Premier Guitar features affiliate links to help support our content. We may earn a commission on any affiliated purchases.

Cort Unveils the A4 Ultra Ash Bass

A high-end version of the A4 includes an ash top, Fishman Fluence pickups, and a 2-band EQ.

Seoul, South Korea (June 23, 2020) -- Cort Guitars adds a brand-new dimension to its Artisan Series of electric bass guitars with the introduction of the A4 Ultra Ash. This high-end version of the A4 Plus features an ash top with black accents to create a layered, 3D-look. The carefully selected materials on this bass are not only aesthetically pleasing, but also tonally captivating. The A4 Ultra Ash comes to life with the newly developed Fishman Fluence Bass Soapbar pickups and 2-band EQ, which will satisfy any hard-rocking modern bassist with its multi-voiced capabilities for a wide range of genres.

Designed with serious bassists in mind, the A4 Ultra Ash begins with the ultimate tonal wood complements. The ash top on the mahogany body ensures a great balance of warm, yet full and punchy-sounding lows, and bright, clear, and transparent highs. The neck-thru-body construction provides unbeatable punch and sustain, allowing the strings to vibrate across the body and neck in a coherent, linear manner and maximizing the tightness of the low-end with rich mids and singing highs.

Beauty and intelligence work in harmony for the A4 Ultra Ash, as evident with the 5pcs maple and panga panga neck (34" scale). The strength and brightness of maple is ideally balanced with the warm midrange of panga panga, which is also used on the 24-fret fingerboard (15.74" radius). As an African hardwood, panga panga has characteristics of wenge and produces a tight, coherent sound that mates extremely well with the multi-laminate neck-thru-body design. The combination of these features gives the A4 Ultra Ash its superb playability, feel, and tonal definition.

To electronically convey the natural tones of the A4 Ultra Ash, Cort relies on Fishman’s convention-disrupting Fluence Core technology. The original and totally reimagined Fishman Fluence Bass Soapbar pickups bring the revolutionary multi-voice performance, dynamic range, and articulation of Fluence technology to this instrument. Through magnetic technology, a single bass pickup can now produce multiple timbres and sounds, each untethered from the other and free from the hum, noise, and frustrating inductance issues that plague even the most coveted wire-wound pickups. The result is a revelation of pure, uncorrupted bass tone.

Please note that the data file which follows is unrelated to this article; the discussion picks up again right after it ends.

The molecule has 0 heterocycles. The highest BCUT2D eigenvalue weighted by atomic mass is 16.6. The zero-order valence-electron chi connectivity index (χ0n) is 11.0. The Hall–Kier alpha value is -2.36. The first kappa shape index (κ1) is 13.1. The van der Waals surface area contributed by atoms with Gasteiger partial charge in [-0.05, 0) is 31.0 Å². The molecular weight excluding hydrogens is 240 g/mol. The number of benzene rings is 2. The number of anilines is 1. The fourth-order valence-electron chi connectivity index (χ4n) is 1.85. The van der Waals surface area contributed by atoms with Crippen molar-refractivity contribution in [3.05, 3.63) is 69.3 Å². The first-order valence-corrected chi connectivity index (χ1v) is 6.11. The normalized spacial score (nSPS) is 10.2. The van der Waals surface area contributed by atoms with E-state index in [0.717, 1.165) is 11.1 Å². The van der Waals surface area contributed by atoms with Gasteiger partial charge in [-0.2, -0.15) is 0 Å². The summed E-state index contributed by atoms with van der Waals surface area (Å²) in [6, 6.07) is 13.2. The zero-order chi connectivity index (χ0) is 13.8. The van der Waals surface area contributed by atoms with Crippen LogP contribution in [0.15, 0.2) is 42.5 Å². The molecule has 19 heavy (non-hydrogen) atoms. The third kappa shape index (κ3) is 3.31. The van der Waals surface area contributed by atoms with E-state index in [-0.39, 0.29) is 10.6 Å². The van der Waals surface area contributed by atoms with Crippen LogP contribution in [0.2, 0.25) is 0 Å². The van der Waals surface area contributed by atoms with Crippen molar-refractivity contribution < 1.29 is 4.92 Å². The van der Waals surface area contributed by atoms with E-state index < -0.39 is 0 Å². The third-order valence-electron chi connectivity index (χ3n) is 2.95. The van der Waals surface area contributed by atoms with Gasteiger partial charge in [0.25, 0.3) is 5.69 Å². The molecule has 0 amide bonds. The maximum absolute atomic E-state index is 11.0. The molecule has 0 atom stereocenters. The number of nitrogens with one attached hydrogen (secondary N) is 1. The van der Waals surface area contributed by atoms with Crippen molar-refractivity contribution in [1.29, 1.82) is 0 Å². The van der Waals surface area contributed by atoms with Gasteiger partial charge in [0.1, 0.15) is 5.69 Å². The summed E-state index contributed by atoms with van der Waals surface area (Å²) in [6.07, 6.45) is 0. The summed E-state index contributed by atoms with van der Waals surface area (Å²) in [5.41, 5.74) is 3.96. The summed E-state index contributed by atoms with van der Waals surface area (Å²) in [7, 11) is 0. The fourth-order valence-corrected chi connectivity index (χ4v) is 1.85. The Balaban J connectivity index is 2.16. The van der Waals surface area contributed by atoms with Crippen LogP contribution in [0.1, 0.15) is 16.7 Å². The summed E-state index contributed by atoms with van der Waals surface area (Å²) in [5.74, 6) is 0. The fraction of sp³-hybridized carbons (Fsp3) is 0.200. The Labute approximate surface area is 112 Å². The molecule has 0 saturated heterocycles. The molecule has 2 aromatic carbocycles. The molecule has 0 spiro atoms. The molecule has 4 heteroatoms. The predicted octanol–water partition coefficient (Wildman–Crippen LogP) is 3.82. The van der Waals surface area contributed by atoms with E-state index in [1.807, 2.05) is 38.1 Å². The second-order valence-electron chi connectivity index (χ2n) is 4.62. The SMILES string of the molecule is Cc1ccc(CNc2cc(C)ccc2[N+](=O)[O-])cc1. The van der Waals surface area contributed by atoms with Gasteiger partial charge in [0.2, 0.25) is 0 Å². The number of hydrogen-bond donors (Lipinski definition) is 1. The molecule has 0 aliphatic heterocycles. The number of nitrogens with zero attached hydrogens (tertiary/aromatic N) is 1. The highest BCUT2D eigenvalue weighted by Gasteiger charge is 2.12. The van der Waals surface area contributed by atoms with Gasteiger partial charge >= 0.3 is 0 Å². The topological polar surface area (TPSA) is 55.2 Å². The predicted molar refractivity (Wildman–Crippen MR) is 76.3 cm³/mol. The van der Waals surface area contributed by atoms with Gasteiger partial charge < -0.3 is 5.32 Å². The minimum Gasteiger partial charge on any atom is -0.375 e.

The versatility of the A4 Ultra Ash is maximized by the dedicated 3-way mini switch for multi-voice control. Voice 1 (passive) is ideal for classic, fat, and round tones; Voice 2 (active) is suited for full frequency and full dynamics; and Voice 3 (active with mid contour) is ideal for funk and modern, hi-fi, scooped sounds. Players can enjoy even more flexibility with a master volume knob that offers a push-pull pot for the coil split, along with a blend knob and 2-band EQ for treble and bass.

Hipshot® innovations on the A4 Ultra Ash are not to be overlooked. The Hipshot TransTone Bridge offers both a string-thru-body design, which improves tonal range while adding punch and enhancing sustain, as well as top-load construction to facilitate a quick string change. The design of this bridge also perfectly complements the longer 34’’ scale’s tighter string tension and focused sound. On the headstock, Hipshot Ultralite Machineheads offer a classic 20:1 tuning ratio. Made of cast zinc with aluminum string posts and mounting nuts, these tuners offer a 30 percent weight reduction over other regular tuners and facilitate improved balance and tuning accuracy. Black hardware adds a bold final touch to the A4 Ultra Ash’s natural style.

Thoughtfully designed and gig-ready, Cort’s A4 Ultra Ash electric bass is the perfect companion for the working player at MSRP $1999.99 with hard case.

Watch the company's video demo:

For more information:
Cort Guitars

While Annie Clark was named the 26th greatest guitarist of all time by Rolling Stone in 2023, she couldn’t care less about impressing an athletic stamp on either her sound or her image.

Photo by Alex Da Corte

On her eighth studio release, the electroacoustic art-rock guitarist and producer animates an extension of the strange and singular voice she’s been honing since her debut in 2007.

“Did you grow up Unitarian?” Annie Clark asks me. We’re sitting in a control room at Electric Lady Studios in New York’s West Village, and I’ve just explained my personal belief system to her, to see if Clark, aka St. Vincent, might relate and return the favor. After all, does she not possess a kind of sainthood worth inquiring about?

Read MoreShow less
Photo by Jim Rakete

Watch Deep Purple's official music video for "Lazy Sod" from their upcoming album =1.

Read MoreShow less

Dean Guitars wins trademark dispute against Gibson Brands, Inc. U.S. Court of Appeals grants full reversal and new trial, affirming Dean's right to produce V and Z models since 1977.

Read MoreShow less

Vox’s Clyde McCoy wah was arguably the first signature pedal, introduced in 1967. McCoy was a jazz trumpeter, but onomatopoeia inspired the device’s name.

Parsing the (mostly) good and the bad in the world of stompbox endorsements.

In the universe of guitar gear, artist-endorsed products are as common as stars in the night sky. Decades ago, signature pedals only had household names on them, but these days, manufacturers are tailor-making guitar gear for niche guitar players as well, and offering these bespoke creations to the rest of the public, too.

Read MoreShow less